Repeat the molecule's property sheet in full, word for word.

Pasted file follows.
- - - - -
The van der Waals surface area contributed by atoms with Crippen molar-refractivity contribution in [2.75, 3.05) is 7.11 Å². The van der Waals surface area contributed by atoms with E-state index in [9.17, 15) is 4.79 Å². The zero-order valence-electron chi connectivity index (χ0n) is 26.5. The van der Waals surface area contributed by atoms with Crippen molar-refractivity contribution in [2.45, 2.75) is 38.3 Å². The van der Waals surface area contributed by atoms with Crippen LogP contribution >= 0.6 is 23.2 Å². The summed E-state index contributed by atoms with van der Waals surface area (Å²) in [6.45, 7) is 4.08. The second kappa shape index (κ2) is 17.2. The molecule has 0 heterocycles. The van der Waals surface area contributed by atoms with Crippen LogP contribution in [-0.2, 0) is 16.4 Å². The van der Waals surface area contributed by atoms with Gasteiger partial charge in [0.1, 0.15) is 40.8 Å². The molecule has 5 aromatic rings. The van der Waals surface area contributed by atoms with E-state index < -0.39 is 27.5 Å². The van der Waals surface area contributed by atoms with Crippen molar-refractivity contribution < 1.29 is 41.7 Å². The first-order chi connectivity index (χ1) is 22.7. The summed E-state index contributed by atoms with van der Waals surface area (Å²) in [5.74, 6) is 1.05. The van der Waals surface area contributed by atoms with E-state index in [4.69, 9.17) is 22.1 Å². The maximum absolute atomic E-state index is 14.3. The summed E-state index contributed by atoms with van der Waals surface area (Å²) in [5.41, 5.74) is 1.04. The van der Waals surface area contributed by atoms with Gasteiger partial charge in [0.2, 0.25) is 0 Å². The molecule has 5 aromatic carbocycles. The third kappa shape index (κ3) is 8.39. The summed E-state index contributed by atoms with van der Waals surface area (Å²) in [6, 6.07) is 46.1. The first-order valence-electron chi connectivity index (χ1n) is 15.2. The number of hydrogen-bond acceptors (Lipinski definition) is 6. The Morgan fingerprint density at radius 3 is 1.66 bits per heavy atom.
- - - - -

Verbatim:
The van der Waals surface area contributed by atoms with Crippen molar-refractivity contribution in [2.75, 3.05) is 7.11 Å². The van der Waals surface area contributed by atoms with E-state index in [9.17, 15) is 4.79 Å². The zero-order valence-electron chi connectivity index (χ0n) is 26.5. The van der Waals surface area contributed by atoms with Crippen molar-refractivity contribution in [2.45, 2.75) is 38.3 Å². The van der Waals surface area contributed by atoms with Crippen LogP contribution >= 0.6 is 23.2 Å². The summed E-state index contributed by atoms with van der Waals surface area (Å²) in [6.45, 7) is 4.08. The second kappa shape index (κ2) is 17.2. The molecule has 0 heterocycles. The van der Waals surface area contributed by atoms with Crippen LogP contribution in [-0.2, 0) is 16.4 Å². The van der Waals surface area contributed by atoms with Gasteiger partial charge in [0.1, 0.15) is 40.8 Å². The molecule has 5 aromatic rings. The van der Waals surface area contributed by atoms with E-state index < -0.39 is 27.5 Å². The van der Waals surface area contributed by atoms with Crippen molar-refractivity contribution < 1.29 is 41.7 Å². The first-order chi connectivity index (χ1) is 22.7. The summed E-state index contributed by atoms with van der Waals surface area (Å²) in [5.74, 6) is 1.05. The van der Waals surface area contributed by atoms with E-state index in [4.69, 9.17) is 22.1 Å². The maximum absolute atomic E-state index is 14.3. The summed E-state index contributed by atoms with van der Waals surface area (Å²) in [5.41, 5.74) is 1.04. The van der Waals surface area contributed by atoms with Gasteiger partial charge in [0.2, 0.25) is 0 Å². The molecule has 5 aromatic carbocycles. The third kappa shape index (κ3) is 8.39. The summed E-state index contributed by atoms with van der Waals surface area (Å²) in [6, 6.07) is 46.1. The first-order valence-electron chi connectivity index (χ1n) is 15.2. The number of hydrogen-bond acceptors (Lipinski definition) is 6. The Morgan fingerprint density at radius 3 is 1.66 bits per heavy atom.